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Wolves In The Throne Room: Celestite

Album Review

Post-black metal, progressive synth-doom greatness? That’ll do for us!

The fifth album by Wolves In The Throne Room is a companion piece to 2013’s Celestial Lineage, and sees the duo continue to take black metal in bold, exciting and necessary new directions.

Eschewing the genre’s comical aspects (corpse-paint, McSatanism), they take a more elemental approach inspired by grand themes – landscape and time, life and death. There must be something in the water in their native state of Washington, fertile ground for this unique collision of crepuscular post-rock and bleak metal. Like fellow, rain-drenched residents of the Pacific north-west (Earth, Master Musicians Of Bukkake) Nathan and Aaron Weaver embark upon a meditative musical journey that owes as much to the proto-New Age sounds of Popol Vuh’s soundtracks for Werner Herzog as it does to Burzum. Here nothing is rushed. Everything’s infused with the sound of synthesisers that unfurl like flowers before rising in the mix like the morning sun. On Bridge Of Leaves and Sleeping Golden Storm you can almost feel the bubbling mulch and sopping moss of the forest floor underfoot. Their soundworld is utterly fetid yet completely transcendental too. Magnificent, even.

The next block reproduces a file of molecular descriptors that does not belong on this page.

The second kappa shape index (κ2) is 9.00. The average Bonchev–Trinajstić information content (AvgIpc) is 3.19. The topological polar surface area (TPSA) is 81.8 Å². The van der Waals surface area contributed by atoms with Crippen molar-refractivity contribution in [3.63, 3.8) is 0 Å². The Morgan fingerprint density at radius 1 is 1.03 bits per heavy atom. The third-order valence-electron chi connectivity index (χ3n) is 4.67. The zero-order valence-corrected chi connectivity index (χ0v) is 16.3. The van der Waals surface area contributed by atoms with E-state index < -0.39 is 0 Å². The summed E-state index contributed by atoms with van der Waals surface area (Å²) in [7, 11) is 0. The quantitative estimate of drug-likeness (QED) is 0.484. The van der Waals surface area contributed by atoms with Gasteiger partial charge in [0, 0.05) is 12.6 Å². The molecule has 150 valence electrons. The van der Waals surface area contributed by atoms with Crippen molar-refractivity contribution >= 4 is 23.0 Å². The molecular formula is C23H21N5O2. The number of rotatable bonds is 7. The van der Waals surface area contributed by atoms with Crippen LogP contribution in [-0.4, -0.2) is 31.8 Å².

Via Artemisia

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